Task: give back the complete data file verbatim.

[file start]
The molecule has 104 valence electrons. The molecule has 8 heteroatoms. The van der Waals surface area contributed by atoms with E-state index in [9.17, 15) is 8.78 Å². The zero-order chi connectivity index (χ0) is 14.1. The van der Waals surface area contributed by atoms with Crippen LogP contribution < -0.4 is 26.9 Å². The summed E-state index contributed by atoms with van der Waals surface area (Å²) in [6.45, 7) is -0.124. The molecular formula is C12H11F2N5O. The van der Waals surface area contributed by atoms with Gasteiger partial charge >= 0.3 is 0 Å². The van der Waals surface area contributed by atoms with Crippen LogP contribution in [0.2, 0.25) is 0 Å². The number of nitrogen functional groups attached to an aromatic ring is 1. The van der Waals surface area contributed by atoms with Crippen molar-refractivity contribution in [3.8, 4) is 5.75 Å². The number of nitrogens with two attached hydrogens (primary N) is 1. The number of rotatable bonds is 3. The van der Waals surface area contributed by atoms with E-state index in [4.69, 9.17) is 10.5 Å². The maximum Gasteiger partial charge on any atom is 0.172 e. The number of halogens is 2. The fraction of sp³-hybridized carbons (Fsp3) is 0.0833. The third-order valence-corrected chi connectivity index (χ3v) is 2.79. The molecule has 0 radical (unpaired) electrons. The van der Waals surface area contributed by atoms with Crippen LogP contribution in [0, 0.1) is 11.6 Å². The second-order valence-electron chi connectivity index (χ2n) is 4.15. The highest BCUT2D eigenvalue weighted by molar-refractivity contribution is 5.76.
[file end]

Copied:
The molecule has 104 valence electrons. The molecule has 8 heteroatoms. The van der Waals surface area contributed by atoms with E-state index in [9.17, 15) is 8.78 Å². The zero-order chi connectivity index (χ0) is 14.1. The van der Waals surface area contributed by atoms with Crippen LogP contribution < -0.4 is 26.9 Å². The summed E-state index contributed by atoms with van der Waals surface area (Å²) in [6.45, 7) is -0.124. The molecular formula is C12H11F2N5O. The van der Waals surface area contributed by atoms with Gasteiger partial charge >= 0.3 is 0 Å². The van der Waals surface area contributed by atoms with Crippen LogP contribution in [0.2, 0.25) is 0 Å². The number of nitrogen functional groups attached to an aromatic ring is 1. The van der Waals surface area contributed by atoms with Crippen molar-refractivity contribution in [3.8, 4) is 5.75 Å². The number of nitrogens with two attached hydrogens (primary N) is 1. The number of rotatable bonds is 3. The van der Waals surface area contributed by atoms with E-state index in [4.69, 9.17) is 10.5 Å². The maximum Gasteiger partial charge on any atom is 0.172 e. The number of halogens is 2. The fraction of sp³-hybridized carbons (Fsp3) is 0.0833. The third-order valence-corrected chi connectivity index (χ3v) is 2.79. The molecule has 0 radical (unpaired) electrons. The van der Waals surface area contributed by atoms with Crippen LogP contribution in [0, 0.1) is 11.6 Å². The second-order valence-electron chi connectivity index (χ2n) is 4.15. The highest BCUT2D eigenvalue weighted by molar-refractivity contribution is 5.76.